Insulation & Lining Types 

Berne products are offered in a wide variety of combinations of insulations and linings. For the purpose of this buying guide, we'll break down the various lining and insulation types individually. You'll see them combined in product descriptions like "heavyweight polyfil quilted to 100% polyester brushed tricot".

Polyfil Insulation

Polyfil insulation is a polyester fiber fill insulation used to reduce transfer of heat between objects. In the case of work clothing, it helps keep the cold, winter air out and the air warmed by your body heat in. In many Berne jackets, you will see heavyweight polyfil insulation used in the body of the garment and medium weight polyfil insulation used in the sleeves. This helps maximize warmth over your body without creating additional bulk around your arms.

Polyfil is typically quilted to some other material by stitching the two materials together, most commonly, in a diamond shaped pattern. By stitching the two layers together, this prevents the polyfil insulation from shifting or settling.

Brushed Tricot Lining


This type of lining is almost always quilted to polyfil. It is easily identified by it's soft, warm texture. Because of the texture of the lining, it is typically used only in the body of products and not in legs and sleeves.

Advantages:

  • Has a soft feel
  • Does not feel cool to the touch when put on
  • When quilted to polyfil insulation, provides excellent warmth

Disadvantages:

  • Other fabrics, dirt, straw, hair, etc. tend to "stick" to the lining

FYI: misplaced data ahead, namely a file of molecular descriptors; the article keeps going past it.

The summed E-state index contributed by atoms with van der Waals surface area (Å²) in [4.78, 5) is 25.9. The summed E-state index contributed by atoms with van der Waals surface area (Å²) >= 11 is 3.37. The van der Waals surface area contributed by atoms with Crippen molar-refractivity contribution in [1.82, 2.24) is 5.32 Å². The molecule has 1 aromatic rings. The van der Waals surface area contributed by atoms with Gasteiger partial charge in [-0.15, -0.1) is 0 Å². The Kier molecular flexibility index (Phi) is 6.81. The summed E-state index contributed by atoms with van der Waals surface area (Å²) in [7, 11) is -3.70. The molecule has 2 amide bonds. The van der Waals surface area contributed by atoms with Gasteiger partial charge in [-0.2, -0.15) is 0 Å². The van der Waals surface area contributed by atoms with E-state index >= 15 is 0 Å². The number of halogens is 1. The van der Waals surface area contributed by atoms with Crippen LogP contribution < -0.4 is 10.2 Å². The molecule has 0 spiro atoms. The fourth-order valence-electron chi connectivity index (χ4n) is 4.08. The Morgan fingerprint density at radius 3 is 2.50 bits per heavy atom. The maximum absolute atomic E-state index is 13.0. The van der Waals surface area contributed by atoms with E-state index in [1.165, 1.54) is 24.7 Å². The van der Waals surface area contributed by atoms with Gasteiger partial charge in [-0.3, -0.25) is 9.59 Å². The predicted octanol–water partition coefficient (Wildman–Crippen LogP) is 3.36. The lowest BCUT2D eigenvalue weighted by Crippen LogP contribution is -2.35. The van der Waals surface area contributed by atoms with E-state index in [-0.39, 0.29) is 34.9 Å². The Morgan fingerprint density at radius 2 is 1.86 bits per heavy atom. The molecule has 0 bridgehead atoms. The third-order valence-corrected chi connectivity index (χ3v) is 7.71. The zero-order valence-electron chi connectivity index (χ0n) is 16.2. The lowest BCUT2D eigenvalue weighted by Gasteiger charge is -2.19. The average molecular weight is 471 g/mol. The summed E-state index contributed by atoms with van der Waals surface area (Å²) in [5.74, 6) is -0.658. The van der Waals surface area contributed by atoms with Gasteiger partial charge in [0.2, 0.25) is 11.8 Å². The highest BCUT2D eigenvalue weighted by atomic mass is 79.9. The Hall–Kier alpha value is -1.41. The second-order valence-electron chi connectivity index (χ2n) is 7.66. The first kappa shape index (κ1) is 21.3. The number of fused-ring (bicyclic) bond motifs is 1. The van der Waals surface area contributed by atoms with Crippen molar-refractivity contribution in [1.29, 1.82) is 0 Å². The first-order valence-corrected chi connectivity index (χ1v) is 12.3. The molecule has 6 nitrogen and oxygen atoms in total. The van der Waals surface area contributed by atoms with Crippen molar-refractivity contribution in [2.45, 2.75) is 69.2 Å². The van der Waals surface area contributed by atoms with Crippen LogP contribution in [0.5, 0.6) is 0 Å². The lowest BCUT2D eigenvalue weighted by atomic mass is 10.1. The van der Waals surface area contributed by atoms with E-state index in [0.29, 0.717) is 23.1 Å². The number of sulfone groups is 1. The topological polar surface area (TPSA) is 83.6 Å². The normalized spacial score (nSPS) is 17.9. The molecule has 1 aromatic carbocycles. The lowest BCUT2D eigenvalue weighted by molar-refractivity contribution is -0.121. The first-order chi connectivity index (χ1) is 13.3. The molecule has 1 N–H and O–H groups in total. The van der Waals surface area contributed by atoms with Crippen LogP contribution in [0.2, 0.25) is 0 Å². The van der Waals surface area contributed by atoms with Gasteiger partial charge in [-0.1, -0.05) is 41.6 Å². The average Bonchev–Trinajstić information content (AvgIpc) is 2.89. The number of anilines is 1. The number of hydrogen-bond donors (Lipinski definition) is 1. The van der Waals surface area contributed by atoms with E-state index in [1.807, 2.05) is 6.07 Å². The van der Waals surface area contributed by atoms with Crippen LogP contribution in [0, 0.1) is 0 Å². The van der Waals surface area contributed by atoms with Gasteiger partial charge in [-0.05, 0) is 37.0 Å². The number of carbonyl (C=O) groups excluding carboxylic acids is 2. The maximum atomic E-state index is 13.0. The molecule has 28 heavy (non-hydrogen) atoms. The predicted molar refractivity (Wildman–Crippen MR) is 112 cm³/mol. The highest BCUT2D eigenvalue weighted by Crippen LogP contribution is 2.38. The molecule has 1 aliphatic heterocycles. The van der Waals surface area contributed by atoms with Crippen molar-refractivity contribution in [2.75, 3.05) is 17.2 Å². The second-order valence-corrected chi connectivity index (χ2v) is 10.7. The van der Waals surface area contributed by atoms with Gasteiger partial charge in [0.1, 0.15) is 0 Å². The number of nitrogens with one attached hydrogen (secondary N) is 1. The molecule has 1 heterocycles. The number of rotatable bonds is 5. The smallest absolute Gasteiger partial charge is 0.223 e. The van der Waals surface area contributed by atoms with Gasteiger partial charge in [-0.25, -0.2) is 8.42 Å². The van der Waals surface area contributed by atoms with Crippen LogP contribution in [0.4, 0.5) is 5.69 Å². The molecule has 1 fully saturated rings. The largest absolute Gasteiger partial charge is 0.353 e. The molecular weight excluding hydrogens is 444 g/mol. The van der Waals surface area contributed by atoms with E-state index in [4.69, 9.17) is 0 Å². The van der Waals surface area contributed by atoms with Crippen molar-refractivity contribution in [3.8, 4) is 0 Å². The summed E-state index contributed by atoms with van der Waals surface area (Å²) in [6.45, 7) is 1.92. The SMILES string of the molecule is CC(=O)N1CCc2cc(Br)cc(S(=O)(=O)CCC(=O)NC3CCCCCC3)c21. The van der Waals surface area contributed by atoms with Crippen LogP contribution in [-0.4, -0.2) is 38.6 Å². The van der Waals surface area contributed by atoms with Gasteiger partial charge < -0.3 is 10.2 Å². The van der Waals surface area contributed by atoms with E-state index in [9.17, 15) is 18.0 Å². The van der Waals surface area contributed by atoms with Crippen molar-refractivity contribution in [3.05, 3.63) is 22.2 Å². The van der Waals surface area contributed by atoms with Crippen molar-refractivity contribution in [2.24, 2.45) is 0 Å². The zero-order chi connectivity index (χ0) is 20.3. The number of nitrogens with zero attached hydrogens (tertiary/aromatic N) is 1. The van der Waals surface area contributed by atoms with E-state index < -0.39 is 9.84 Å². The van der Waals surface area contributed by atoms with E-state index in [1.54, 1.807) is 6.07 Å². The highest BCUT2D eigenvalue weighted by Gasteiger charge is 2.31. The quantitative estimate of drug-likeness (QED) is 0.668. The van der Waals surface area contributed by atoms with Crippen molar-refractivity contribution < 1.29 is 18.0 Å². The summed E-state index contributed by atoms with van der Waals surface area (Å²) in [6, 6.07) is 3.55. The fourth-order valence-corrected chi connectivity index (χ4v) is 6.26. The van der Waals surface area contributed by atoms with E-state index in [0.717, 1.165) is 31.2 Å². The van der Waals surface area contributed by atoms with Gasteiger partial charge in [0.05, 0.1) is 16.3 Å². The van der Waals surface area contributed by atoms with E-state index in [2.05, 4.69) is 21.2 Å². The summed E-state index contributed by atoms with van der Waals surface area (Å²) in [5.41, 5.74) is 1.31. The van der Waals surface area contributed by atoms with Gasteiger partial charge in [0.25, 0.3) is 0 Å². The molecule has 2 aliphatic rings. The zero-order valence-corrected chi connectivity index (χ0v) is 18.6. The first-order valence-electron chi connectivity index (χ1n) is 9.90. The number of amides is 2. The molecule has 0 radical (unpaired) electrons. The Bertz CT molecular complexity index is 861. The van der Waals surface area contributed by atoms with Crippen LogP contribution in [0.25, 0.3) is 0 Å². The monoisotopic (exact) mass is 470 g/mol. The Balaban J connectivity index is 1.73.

Taffeta Lining


This type of lining is almost always quilted to polyfil. It is easily identified by it's shiny, smooth finish.

Advantages:

  • The smooth, shiny surface makes it difficult for dirt, hair, straw, etc. to stick to the lining
  • Can be wiped off more easily than brushed tricot lining
  • When quilted to polyfil insulation, provides excellent warmth

Disadvantages:

  • The lining tends to have a cooler touch when first putting the product on if left in cold temperatures prior to wearing.

 

Sherpa Lining


Berne uses a 100% polyester sherpa in the lining of many styles of jackets for men, women and youth. The lining is easliy recognized by its resemblance to wool. It is an incredibly warm lining and has a very rich appearance to it. This lining is quickly becoming one of the most popular choices in Berne products.

Advantages:

  • Provides excellent warmth
  • Has a soft "wool" like feel (and ladies and girls styles feature an ultra-soft Sherpa lining)

Disadvantages:

  • Fabrics, dirt and straw tend to stick to this lining more than taffeta linings, but less than brushed tricot linings.

Fleece Lining


This lining is not typically quilted to polyfil insulation because of the weight of the lining by itself. However, for maximum warmth, some Berne products feature this lining quilted to polyfil insulation. The lining can be recognized by it's soft look and feel. It typically is considered to provide slightly less warmth than quilted linings and is, therefore, an excellent choice in more moderate climates and working conditions.

Advantages:

  • Provides good warmth without becoming too thick or bulky
  • Does not pill
  • Excellent for moderate climates and working conditions
  • Can by layered well with other Berne products for additional warmth

Disadvantages:

  • Not as warm as quilted linings

Flannel Lining


Flannel lining is a soft fabric lining which provides good warmth without much additional bulk. Berne uses flannel lining in several styles of jeans for men, women and youth.

Advantages:

  • Provides good warmth without becoming too thick or bulky
  • Excellent lining for clothing such as jeans
  • Can by layered well with other Berne products for additional warmth

Disadvantages:

  • Not as warm as quilted linings